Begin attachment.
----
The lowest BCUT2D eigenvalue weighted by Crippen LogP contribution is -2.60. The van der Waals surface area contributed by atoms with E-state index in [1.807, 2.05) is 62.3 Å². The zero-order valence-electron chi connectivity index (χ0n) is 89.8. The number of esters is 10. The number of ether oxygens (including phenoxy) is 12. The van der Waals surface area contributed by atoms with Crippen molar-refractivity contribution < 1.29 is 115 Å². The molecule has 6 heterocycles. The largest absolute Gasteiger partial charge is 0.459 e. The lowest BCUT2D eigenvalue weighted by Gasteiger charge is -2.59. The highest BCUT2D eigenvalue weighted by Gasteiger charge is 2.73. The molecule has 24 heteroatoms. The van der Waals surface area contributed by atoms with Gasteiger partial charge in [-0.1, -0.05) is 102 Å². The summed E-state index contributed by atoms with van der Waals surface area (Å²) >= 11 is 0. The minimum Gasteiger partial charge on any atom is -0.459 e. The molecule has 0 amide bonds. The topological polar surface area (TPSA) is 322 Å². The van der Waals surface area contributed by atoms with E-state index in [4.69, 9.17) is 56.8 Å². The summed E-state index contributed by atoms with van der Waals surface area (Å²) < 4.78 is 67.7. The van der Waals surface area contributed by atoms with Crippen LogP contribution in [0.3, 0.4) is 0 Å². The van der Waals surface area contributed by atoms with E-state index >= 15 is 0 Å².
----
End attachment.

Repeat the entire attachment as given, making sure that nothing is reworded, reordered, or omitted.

The lowest BCUT2D eigenvalue weighted by Crippen LogP contribution is -2.60. The van der Waals surface area contributed by atoms with E-state index in [1.807, 2.05) is 62.3 Å². The zero-order valence-electron chi connectivity index (χ0n) is 89.8. The number of esters is 10. The number of ether oxygens (including phenoxy) is 12. The van der Waals surface area contributed by atoms with Crippen molar-refractivity contribution < 1.29 is 115 Å². The molecule has 6 heterocycles. The largest absolute Gasteiger partial charge is 0.459 e. The lowest BCUT2D eigenvalue weighted by Gasteiger charge is -2.59. The highest BCUT2D eigenvalue weighted by Gasteiger charge is 2.73. The molecule has 24 heteroatoms. The van der Waals surface area contributed by atoms with Gasteiger partial charge in [-0.1, -0.05) is 102 Å². The summed E-state index contributed by atoms with van der Waals surface area (Å²) >= 11 is 0. The minimum Gasteiger partial charge on any atom is -0.459 e. The molecule has 0 amide bonds. The topological polar surface area (TPSA) is 322 Å². The van der Waals surface area contributed by atoms with E-state index in [4.69, 9.17) is 56.8 Å². The summed E-state index contributed by atoms with van der Waals surface area (Å²) < 4.78 is 67.7. The van der Waals surface area contributed by atoms with Crippen LogP contribution in [0.3, 0.4) is 0 Å². The van der Waals surface area contributed by atoms with E-state index >= 15 is 0 Å².